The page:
- Driggs Ordnance & Manufacturing Corporation on German Wikipedia
- Court of Appeals of the State of New York (1922). calendar no. 47. New York: The Hecla Press. p. 8.
- Patent assigned by William Hale Driggs in 1906 to Driggs-Seabury Ordnance Corp.
- Williford, p. 222
- U.S. Senate committee on investigation of the munitions industry (1935). Munitions Industry. Washington, DC: Government Printing Office. pp. 179–184.
- Poor’s Manual of Industrials, 1916, Vol. 7, New York: Redmond & Co., pp. 1722–1726
- Unofficial Savage Arms company history
- "Official Savage Arms company history". Archived from the original on 2015-04-03. Retrieved 2015-03-28.
- Official Savage Arms history outline
- "Speed with Silence" advertisement, Power Boating magazine, July 1917, p. 7
- Supreme Court of the State of New York (1925). Papers on appeal, amended complaint. New York: Press of Fremont Payne. p. 9–27.
- Lohrer, George L. Ordnance Supply Manual, U. S. Ordnance Dept., Washington: Government Printing Office, 1904, pp. 295-300
- Berhow, Mark A., Ed. (2004). American Seacoast Defenses, A Reference Guide, Second Edition. CDSG Press. pp. 70–71, 200–228. ISBN 0-9748167-0-1.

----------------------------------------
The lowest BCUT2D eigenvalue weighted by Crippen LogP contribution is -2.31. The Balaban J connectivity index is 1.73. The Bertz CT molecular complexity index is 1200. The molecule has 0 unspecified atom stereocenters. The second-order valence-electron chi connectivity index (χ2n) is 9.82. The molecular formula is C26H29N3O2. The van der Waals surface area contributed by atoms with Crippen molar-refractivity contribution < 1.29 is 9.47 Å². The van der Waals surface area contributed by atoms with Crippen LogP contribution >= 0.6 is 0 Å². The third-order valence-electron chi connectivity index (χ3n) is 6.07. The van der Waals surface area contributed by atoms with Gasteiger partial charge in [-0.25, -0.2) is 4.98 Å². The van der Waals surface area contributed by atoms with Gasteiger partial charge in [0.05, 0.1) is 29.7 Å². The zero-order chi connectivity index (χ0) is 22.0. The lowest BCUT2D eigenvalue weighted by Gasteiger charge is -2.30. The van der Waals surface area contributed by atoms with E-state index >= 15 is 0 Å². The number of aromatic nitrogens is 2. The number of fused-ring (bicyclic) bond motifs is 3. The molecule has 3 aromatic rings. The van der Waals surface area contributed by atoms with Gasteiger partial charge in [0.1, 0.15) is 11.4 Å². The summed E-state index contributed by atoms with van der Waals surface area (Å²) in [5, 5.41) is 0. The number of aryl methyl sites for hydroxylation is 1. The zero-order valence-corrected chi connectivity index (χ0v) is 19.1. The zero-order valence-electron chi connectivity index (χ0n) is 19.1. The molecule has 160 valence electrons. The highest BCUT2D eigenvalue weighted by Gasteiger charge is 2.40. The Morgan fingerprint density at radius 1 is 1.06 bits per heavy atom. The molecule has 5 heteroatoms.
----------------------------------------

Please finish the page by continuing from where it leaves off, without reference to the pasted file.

- Smith, Bolling W. (Fall 2019). "The Driggs-Seabury 15-pounder (3-inch) Masking-Parapet Carriage". Coast Defense Journal. Vol. 33 no. 4. Mclean, Virginia: CDSG Press. pp. 16–18.
- DiGiulian, Tony 3"/23 gun at Navweaps.com
- Campbell, p. 147
- Lohrer, George L. Ordnance Supply Manual, U. S. Ordnance Dept., Washington: Government Printing Office, 1904, pp. 282-295
- Berhow, pp. 188–189
- Williford, pp. 44–45
- DiGiulian, Tony US 6-pounder guns Mks 1-13
- Blueprint for a Driggs-Schroeder 3.2-inch gun from Winchester Repeating Arms Company, at the Buffalo Bill Center of the West
- Scientific American, Vol. 79, Issue 6, article on the 3.2-inch Driggs-Seabury field gun
- Ordnance Corps, US Army (1896). Annual Report of the Chief of Ordnance, Field Material section. Washington: Government Printing Office. p. 53.
- DiGiulian, Tony, 3-inch gun Marks 2, 3, 5, 6, and 8 at Navweaps.com
- Twombly cyclecar description Archived copy
- Hemmings Motor News, December 2011
- Vulcan Power Wagon article, 1912
- History of Early American Automobile Industry, 1921, Ch. 29, Section “Driggs” (from Motor Age magazine)
- "Diamond Cab built by Driggs Company", Automotive Industries magazine, 5 October 1922
- Campbell, John (1985). Naval Weapons of World War Two. Annapolis: Naval Institute Press. ISBN 0-87021-459-4.
- Williford, Glen M. (2016). American Breechloading Mobile Artillery, 1875–1953. Atglen, Pennsylvania: Schiffer Publishing. ISBN 978-0-7643-5049-8.